More of London’s murder streets: Acre Lane and Amen Court

Following on from the previous post, we can look at two more streets in London with gruesome pasts: Acre Lane in Brixton and Amen Court near St Paul’s Cathedral.

Acre Lane has two murders in its past: one 19th century and one 20th century. 

In 1853, an elderly man called William Jones was beaten to death in his home in Acre Lane. His late wife’s niece Elizabeth Vickers, who lived with him as a housekeeper, was apparently prone to drink and to beating Jones, who apparently died from one such attack. A bequest of £1,000 in the old man’s will was considered to be a sufficient motive for murder, but at trial Vickers was found not guilty.

On 9 May 1923, near the junction of Acre Lane and Baytree Road, Jacob Dickey, a taxi driver, was attacked in his cab and shot fatally. The murderer escaped by leaping over a fence leading to the back gardens of the Acre Lane houses and forcing his way through one of those houses into the street. 

An unusual walking stick left by the body eventually led police to an Alexander Mason, though evidence against him was less than watertight. He was sentenced to death but granted a reprieve.

The street name could indicate the size of a particular plot of land upon which the lane in Brixton stands.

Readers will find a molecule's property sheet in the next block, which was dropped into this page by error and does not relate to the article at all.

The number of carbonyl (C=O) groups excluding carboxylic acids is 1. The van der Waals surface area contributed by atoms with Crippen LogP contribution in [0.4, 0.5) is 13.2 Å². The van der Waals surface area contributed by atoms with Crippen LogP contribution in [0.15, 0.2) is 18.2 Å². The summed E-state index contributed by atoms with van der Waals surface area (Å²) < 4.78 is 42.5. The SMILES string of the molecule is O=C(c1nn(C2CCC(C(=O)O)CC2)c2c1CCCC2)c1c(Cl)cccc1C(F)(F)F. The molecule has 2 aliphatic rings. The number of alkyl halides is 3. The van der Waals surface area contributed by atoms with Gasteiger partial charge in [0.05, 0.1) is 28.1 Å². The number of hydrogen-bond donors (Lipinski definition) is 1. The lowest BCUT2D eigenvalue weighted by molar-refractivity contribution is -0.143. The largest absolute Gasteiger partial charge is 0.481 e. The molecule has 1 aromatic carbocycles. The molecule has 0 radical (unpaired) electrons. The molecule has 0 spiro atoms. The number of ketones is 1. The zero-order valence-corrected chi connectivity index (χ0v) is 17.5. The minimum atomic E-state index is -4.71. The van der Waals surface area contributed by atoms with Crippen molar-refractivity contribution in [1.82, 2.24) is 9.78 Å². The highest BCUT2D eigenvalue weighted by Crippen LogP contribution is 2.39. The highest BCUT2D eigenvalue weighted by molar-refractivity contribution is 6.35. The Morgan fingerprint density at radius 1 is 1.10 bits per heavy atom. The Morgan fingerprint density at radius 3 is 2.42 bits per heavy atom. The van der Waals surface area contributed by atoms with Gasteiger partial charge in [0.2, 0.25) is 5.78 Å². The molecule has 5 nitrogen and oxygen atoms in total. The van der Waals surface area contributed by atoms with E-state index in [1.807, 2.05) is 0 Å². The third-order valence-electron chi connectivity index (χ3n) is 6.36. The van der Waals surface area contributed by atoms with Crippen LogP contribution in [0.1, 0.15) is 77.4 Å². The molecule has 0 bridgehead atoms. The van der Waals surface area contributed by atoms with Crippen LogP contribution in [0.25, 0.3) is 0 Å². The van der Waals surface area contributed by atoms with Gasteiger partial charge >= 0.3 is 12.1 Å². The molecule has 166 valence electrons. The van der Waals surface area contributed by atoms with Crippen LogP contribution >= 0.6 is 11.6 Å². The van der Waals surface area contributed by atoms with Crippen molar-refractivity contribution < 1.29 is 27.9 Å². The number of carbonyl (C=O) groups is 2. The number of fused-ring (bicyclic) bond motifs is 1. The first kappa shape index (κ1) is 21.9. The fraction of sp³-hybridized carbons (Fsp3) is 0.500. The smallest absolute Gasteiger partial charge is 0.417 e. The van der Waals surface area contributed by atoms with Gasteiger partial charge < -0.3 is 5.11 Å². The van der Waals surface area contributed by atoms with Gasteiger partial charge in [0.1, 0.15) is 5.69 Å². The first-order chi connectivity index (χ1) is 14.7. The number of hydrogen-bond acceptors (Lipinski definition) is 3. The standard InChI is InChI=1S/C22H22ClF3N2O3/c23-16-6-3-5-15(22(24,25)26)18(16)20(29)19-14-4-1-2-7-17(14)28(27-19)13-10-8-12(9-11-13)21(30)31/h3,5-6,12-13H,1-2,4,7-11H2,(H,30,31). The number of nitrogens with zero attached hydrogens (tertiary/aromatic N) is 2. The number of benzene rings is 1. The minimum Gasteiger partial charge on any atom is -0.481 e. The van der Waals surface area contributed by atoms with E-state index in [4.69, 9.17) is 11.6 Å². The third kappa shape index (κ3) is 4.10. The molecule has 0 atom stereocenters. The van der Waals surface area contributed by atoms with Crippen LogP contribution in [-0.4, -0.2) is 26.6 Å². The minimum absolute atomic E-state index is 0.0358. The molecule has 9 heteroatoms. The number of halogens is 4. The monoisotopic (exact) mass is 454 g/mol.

At the back of Amen Court, which leads off Amen Corner, is part of a Roman wall that once formed the boundary of Newgate prison’s graveyard. Amen Court was the path leading to the graveyard and for a time had the cheerful sobriquet of Deadman’s Walk.

The court was said to be haunted by the ghost of Amelia Dyer, a Victorian mass murderer known as the Reading Baby Farmer. Dyer collected money to look after unwanted babies and then drowned them in the River Thames. She was executed in June 1896 and took her final stroll along Deadman’s Walk.

Dyer was the subject of a Victorian murder ballad, which included the lines:

The old baby farmer, the wretched Miss Dyer
At the Old Bailey her wages is paid.
In times long ago, we’d ha’ made a big fire
And roasted so nicely that wicked old jade.

There has been some speculation that Dyer, because she was alive at the time of the Jack the Ripper killings, was that murderer, killing prostitutes through botched abortions.

The names of the Corner and Court, as with the many other religious names in the area of St Paul’s Cathedral, are said to come from the fact that, before the Reformation, there was a regular procession of the clergy around the cathedral. This procession involved reciting the Lord’s Prayer in Paternoster Row, the Hail Mary in Ave Maria Lane, the Credo in Creed Lane, and the Amen in Amen Corner.